Malbork – Europe’s Largest Gothic Castle

Malbork Castle sits on the east bank of the Nogat River, a tributary of the mighty Vistula River.

Malbork Castle sits on the east bank of the Nogat River, a tributary of the mighty Vistula River.

My first general awareness of Malbork Castle came from a Lufthansa flight magazine on a trip to Europe. Immediately I though “this is a place I need to visit” and in August 2013 I was able to do so with my family. Malbork is about 30 km (18 miles) southeast of Gdansk, Poland and can be visited by car or train from Gdansk.

Places we visited in Poland in 2013.

Places we visited in Poland in 2013.

This huge castle is one of Poland’s greatest tourist attractions. We were astounded at its size. We were “running” and it took us close to three hours to visit.

The massive gate entrance to the Middle Castle - Malbork.

The massive gate entrance to the Middle Castle – Malbork.

Malbork was built by the Teutonic Knights (a German religious order of monk-warriors founded during the Third Crusade to Jerusalem) and Malbork was their headquarters and seat of the Grand Masters for 150 years starting in 1309 (construction on the castle started in the 1370’s). World War II inflicted significant damage to parts of the castle, but it is largely intact and restored.

A view taken from the Main Tower of the High Castle, overlooking the Palace of the Grand Masters, Middle Castle and the Nogat River.

A view taken from the Main Tower of the High Castle, overlooking the Palace of the Grand Masters, Middle Castle and the Nogat River.

A view of the eastern side of the Middle Castle at Malbork.

A view of the eastern side of the Middle Castle at Malbork.

The primary structures include the High Castle (the stronghold), the Middle Castle (kitchens, rooms for entertaining guests and the Palace of the Grand Masters), and outer walls and buildings. Main sights include the Grand Master’s Palace, the Great Refectory, the High Castle Courtyard and St. Mary’s Church, including St. Anne’s Chapel underneath the church.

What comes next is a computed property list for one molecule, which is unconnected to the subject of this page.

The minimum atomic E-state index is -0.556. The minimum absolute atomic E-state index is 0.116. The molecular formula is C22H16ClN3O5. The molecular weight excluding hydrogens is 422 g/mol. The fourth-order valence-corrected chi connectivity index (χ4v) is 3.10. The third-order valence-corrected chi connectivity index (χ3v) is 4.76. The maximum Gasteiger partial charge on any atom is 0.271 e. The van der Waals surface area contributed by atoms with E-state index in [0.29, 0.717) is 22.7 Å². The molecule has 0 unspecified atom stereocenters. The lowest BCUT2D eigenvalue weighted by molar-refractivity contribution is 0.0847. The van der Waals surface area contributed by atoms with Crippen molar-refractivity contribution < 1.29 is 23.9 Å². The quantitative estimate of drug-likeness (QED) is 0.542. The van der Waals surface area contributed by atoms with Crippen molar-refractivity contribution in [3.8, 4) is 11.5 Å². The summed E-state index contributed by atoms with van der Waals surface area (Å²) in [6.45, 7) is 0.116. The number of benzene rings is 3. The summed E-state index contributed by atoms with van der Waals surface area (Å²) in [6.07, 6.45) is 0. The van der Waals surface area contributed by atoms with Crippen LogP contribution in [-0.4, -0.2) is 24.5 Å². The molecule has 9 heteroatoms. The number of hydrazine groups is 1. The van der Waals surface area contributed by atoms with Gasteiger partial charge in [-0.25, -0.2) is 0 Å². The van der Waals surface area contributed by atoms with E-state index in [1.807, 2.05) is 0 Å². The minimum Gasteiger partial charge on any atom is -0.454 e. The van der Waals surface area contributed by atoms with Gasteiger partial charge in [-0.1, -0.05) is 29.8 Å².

Exterior of the Grand Master's Palace.

Exterior of the Grand Master’s Palace.

The Great Refectory, Middle Castle - Malbork. Largest Gothic interior of its kind in Central Europe. Used for banquets and entertaining.

The Great Refectory, Middle Castle – Malbork. Largest Gothic interior of its kind in Central Europe. Used for banquets and entertaining.

The Chapter Room (where business would be conducted) in the High Castle - Malbork.

The Chapter Room (where business would be conducted) in the High Castle – Malbork.

St. Mary's Church, not completely restored from WW II damage.

St. Mary’s Church, not completely restored from WW II damage.

The Last Supper frescoe in St. Mary's Church.

The Last Supper frescoe in St. Mary’s Church.

Tombs of the Grand Masters in St. Anne's Chapel.

Tombs of the Grand Masters in St. Anne’s Chapel.

Courtyard and well in the High Castle - Malbork.

Courtyard and well in the High Castle – Malbork.

Be sure to visit the walls on the south side of the castle. There are interesting displays of medieval machinery and excellent views of the castle buildings and towers from here.

The Latrine Tower on the southwestern corner of the castle grounds. Used for exactly what it sounds like! There was originally water below the tower for "flushing."

The Latrine Tower on the southwestern corner of the castle grounds. Used for exactly what it sounds like! There was originally water below the tower for “flushing.”

There are other Teutonic castles in northern Poland and in another post I will share images of two more, but Malbork is the grandest by far.

Sources: Plaques at Malbork Castle, Top Spot Guide: Malbork Castle –  The World of the Teutonic Order, by Marek Stokowski.